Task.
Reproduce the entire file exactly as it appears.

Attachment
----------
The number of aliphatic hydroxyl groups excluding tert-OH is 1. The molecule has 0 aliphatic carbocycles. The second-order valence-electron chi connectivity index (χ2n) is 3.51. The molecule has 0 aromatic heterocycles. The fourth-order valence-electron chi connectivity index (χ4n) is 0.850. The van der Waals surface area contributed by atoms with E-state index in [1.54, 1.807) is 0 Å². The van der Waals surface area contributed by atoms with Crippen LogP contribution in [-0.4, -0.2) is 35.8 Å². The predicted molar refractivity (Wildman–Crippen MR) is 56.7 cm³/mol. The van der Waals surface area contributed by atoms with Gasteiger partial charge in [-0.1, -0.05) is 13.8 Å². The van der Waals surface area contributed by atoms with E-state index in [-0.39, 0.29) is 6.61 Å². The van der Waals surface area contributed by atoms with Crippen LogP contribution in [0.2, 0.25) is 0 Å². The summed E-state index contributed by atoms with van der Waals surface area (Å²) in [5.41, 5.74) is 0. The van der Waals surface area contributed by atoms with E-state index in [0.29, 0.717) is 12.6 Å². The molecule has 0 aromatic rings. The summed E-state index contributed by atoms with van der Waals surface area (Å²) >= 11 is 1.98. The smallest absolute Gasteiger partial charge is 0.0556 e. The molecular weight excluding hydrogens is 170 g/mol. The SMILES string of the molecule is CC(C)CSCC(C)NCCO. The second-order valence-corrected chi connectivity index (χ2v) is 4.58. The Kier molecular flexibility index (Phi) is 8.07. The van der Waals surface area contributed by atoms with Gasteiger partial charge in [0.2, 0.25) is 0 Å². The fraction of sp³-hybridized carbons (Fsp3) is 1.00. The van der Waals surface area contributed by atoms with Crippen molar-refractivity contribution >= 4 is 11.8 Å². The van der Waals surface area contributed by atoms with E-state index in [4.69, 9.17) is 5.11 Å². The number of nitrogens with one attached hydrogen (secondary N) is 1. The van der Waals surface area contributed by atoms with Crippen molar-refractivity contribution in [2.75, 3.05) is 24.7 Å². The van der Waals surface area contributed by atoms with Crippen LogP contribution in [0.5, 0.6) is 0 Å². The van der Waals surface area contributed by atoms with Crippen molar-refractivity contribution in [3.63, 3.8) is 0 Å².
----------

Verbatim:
The number of aliphatic hydroxyl groups excluding tert-OH is 1. The molecule has 0 aliphatic carbocycles. The second-order valence-electron chi connectivity index (χ2n) is 3.51. The molecule has 0 aromatic heterocycles. The fourth-order valence-electron chi connectivity index (χ4n) is 0.850. The van der Waals surface area contributed by atoms with E-state index in [1.54, 1.807) is 0 Å². The van der Waals surface area contributed by atoms with Crippen LogP contribution in [-0.4, -0.2) is 35.8 Å². The predicted molar refractivity (Wildman–Crippen MR) is 56.7 cm³/mol. The van der Waals surface area contributed by atoms with Gasteiger partial charge in [-0.1, -0.05) is 13.8 Å². The van der Waals surface area contributed by atoms with E-state index in [-0.39, 0.29) is 6.61 Å². The van der Waals surface area contributed by atoms with Crippen LogP contribution in [0.2, 0.25) is 0 Å². The summed E-state index contributed by atoms with van der Waals surface area (Å²) in [5.41, 5.74) is 0. The van der Waals surface area contributed by atoms with E-state index in [0.29, 0.717) is 12.6 Å². The molecule has 0 aromatic rings. The summed E-state index contributed by atoms with van der Waals surface area (Å²) >= 11 is 1.98. The smallest absolute Gasteiger partial charge is 0.0556 e. The molecular weight excluding hydrogens is 170 g/mol. The SMILES string of the molecule is CC(C)CSCC(C)NCCO. The second-order valence-corrected chi connectivity index (χ2v) is 4.58. The Kier molecular flexibility index (Phi) is 8.07. The van der Waals surface area contributed by atoms with Gasteiger partial charge in [0.2, 0.25) is 0 Å². The fraction of sp³-hybridized carbons (Fsp3) is 1.00. The van der Waals surface area contributed by atoms with Crippen molar-refractivity contribution >= 4 is 11.8 Å². The van der Waals surface area contributed by atoms with E-state index in [4.69, 9.17) is 5.11 Å². The number of nitrogens with one attached hydrogen (secondary N) is 1. The van der Waals surface area contributed by atoms with Crippen molar-refractivity contribution in [2.75, 3.05) is 24.7 Å². The van der Waals surface area contributed by atoms with Crippen LogP contribution in [0.5, 0.6) is 0 Å². The van der Waals surface area contributed by atoms with Crippen molar-refractivity contribution in [3.63, 3.8) is 0 Å².